Both advertisers and publishers enjoy the benefits of ad networks. They provide publishers with a highly effective way to sell their 10% – 60% remnant inventory, help them cut down on the time and money associated with selling inventory to advertisers, and also offer a range of services, such as lead optimization and customer support. Advertisers benefit by receiving high cost savings and an easier, more effective way to connect with audiences on a much larger scale.
Even though the introduction of ad networks added fluency to the ad buying and selling processes, publishers soon discovered that they weren’t able to sell all their remnant inventory through one ad network, so they started selling their inventory through multiple ad networks.
The increase in the number of ad-network companies also meant that publishers spent a lot more time searching for the best-valued network. This now meant they found it hard to identify the best-performing advertisers and often had to pay out commissions to a number of different networks.
For advertisers, this also created challenges. They soon found that they weren’t able to reach their target audience by using just one ad network, so they started buying inventory from multiple ad networks and advertising exchanges.
However, buying inventory from multiple parties (e.g. ad networks and ad exchanges) meant they often bought the same audience more than once, lacked clear insights into the effectiveness of their ads, and struggled to identify their best-performing inventory.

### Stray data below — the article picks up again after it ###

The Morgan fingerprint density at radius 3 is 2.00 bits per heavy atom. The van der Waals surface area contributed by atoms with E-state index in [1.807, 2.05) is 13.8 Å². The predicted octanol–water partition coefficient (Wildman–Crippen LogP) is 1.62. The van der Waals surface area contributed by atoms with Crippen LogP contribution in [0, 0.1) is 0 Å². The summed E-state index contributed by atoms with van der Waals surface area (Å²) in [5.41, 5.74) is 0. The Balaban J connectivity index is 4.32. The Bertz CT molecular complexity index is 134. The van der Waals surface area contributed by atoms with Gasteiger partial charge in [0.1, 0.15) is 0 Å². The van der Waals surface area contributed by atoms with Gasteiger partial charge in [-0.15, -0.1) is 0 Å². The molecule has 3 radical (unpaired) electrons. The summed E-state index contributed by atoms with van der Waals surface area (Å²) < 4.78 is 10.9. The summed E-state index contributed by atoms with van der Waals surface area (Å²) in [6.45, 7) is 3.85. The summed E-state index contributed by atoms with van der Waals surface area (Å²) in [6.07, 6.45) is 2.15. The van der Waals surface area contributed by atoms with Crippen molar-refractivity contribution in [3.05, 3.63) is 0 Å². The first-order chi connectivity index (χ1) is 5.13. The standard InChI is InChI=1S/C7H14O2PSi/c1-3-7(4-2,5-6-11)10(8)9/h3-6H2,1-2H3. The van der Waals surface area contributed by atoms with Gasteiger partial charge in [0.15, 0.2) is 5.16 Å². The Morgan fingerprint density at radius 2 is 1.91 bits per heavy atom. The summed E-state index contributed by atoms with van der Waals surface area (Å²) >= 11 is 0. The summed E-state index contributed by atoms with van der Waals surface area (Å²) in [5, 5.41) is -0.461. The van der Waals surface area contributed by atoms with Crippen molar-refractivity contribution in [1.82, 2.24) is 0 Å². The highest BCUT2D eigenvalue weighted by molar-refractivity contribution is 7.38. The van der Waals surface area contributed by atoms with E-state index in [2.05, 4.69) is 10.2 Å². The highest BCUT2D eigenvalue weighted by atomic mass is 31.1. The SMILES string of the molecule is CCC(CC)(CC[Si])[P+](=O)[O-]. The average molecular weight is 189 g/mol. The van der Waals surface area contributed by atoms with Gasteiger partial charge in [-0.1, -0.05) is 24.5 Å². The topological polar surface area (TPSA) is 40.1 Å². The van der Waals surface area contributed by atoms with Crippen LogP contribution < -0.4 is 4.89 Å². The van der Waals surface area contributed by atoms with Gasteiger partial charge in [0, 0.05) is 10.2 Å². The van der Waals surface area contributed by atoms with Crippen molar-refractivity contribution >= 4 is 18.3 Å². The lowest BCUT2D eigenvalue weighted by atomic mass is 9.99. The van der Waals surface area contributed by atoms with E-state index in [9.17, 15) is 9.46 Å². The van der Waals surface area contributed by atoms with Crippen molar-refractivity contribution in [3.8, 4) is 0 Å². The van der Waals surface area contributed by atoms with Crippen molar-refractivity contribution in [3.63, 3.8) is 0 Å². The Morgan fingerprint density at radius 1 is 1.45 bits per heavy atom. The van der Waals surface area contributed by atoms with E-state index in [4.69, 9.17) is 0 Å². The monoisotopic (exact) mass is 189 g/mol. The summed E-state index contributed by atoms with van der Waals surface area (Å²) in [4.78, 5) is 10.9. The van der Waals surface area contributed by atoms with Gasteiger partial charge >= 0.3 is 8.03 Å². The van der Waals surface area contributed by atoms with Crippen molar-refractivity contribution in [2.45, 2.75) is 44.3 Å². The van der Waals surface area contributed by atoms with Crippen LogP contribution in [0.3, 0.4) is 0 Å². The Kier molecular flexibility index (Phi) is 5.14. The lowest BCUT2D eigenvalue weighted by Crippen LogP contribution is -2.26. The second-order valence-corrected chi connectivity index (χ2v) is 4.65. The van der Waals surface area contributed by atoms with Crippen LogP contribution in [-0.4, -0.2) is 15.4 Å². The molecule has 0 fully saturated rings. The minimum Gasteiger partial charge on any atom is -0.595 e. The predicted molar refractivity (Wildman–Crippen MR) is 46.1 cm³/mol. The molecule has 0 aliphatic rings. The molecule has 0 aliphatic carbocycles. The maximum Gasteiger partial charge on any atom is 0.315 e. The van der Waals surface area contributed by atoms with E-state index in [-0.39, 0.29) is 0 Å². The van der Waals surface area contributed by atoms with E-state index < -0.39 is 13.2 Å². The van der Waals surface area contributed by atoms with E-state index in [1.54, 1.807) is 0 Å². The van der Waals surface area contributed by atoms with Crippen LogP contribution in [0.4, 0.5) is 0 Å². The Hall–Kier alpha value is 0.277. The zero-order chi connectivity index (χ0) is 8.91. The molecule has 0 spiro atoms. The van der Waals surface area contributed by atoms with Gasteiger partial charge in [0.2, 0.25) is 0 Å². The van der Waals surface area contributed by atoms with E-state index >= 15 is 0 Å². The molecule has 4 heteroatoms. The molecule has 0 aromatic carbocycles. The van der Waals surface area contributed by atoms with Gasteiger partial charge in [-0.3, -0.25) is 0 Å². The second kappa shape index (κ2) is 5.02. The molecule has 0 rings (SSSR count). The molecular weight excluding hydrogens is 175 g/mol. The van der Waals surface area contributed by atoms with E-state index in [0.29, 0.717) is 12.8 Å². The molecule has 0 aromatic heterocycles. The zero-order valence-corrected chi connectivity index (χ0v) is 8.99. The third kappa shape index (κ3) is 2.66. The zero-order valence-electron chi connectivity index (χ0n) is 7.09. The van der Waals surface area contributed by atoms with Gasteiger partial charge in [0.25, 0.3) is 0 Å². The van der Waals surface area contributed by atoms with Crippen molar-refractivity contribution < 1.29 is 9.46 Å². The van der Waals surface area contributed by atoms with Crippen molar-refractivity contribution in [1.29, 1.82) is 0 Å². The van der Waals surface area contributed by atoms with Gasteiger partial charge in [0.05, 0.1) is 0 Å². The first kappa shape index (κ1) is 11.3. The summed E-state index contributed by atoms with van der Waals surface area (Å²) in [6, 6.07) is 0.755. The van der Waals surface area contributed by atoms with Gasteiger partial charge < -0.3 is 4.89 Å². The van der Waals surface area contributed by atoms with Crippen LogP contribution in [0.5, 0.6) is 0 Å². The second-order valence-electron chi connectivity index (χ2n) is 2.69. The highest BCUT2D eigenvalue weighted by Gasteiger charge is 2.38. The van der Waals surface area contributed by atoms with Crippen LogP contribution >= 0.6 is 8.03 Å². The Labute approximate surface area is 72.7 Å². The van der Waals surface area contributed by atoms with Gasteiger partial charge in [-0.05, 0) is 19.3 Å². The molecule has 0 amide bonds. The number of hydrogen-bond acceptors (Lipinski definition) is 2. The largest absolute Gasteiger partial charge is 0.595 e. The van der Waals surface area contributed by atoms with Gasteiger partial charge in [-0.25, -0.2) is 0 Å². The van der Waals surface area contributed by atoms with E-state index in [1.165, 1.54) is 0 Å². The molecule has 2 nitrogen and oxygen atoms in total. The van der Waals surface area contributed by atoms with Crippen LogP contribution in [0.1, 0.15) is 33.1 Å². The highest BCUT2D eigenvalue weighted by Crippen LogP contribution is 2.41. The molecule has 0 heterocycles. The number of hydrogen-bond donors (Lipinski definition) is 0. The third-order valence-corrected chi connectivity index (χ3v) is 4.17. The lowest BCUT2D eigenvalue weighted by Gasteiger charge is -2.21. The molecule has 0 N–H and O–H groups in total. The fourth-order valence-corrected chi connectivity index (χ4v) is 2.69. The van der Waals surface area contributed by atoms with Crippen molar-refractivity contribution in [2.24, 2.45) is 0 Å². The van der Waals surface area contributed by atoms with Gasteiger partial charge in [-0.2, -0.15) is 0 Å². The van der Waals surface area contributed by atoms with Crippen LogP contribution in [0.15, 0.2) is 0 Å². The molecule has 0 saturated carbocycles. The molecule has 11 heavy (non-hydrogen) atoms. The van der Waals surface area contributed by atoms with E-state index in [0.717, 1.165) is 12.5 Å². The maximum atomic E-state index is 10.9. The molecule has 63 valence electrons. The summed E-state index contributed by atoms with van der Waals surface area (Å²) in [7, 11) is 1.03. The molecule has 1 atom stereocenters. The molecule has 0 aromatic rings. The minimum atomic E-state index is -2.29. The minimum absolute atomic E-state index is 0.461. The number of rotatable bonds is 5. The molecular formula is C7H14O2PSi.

The next revolutionary ad-buying method to hit the online display industry was the introduction of Ad Exchanges and Real-Time Bidding.
Ad Exchanges and Real-time Bidding
The easiest way to explain how ad exchanges operate is to compare them to the stock exchange. In the same way stock exchanges handle the buying and selling of stocks, bonds, and other securities, ad exchanges facilitate, manage, and complete the buying and selling of impressions between publishers and advertisers.
The liquidity of inventory, just like the liquidity of stocks, now means that thousands of advertisers (or media buyers) and publishers can come together on the ad exchanges and trade inventory in real time.
The introduction of ad exchanges has completely changed the way display ads are bought and sold. Instead of buying impressions on a cost-per-thousand basis shown to a wide audience that often include only a small percentage of their target audience, advertisers can now buy ads on an impression-by-impression basis. By only bidding on the impressions that are relevant to them, based on the audiences they want to reach, advertisers are able to target their true audience more directly. This also provides publishers with higher ad revenues, as their inventory is being displayed to the right users advertisers want to target.
Real-time bidding is the process that makes all this happen. The operational side of RTB is highly complex and is comprised of a large number of different factors. Explaining how RTB works deserves a separate post, but in the simplest terms, the RTB process works like this:
- Publishers sell their ad inventory on the ad exchanges.
- Advertisers then bid on the publisher’s inventory in real time, based on the impressions that are valuable to them (audience, retargeting, etc.).
- The winner is the advertiser who bids the highest amount of money for that impression.
- The winning ad is then displayed on the publisher’s website.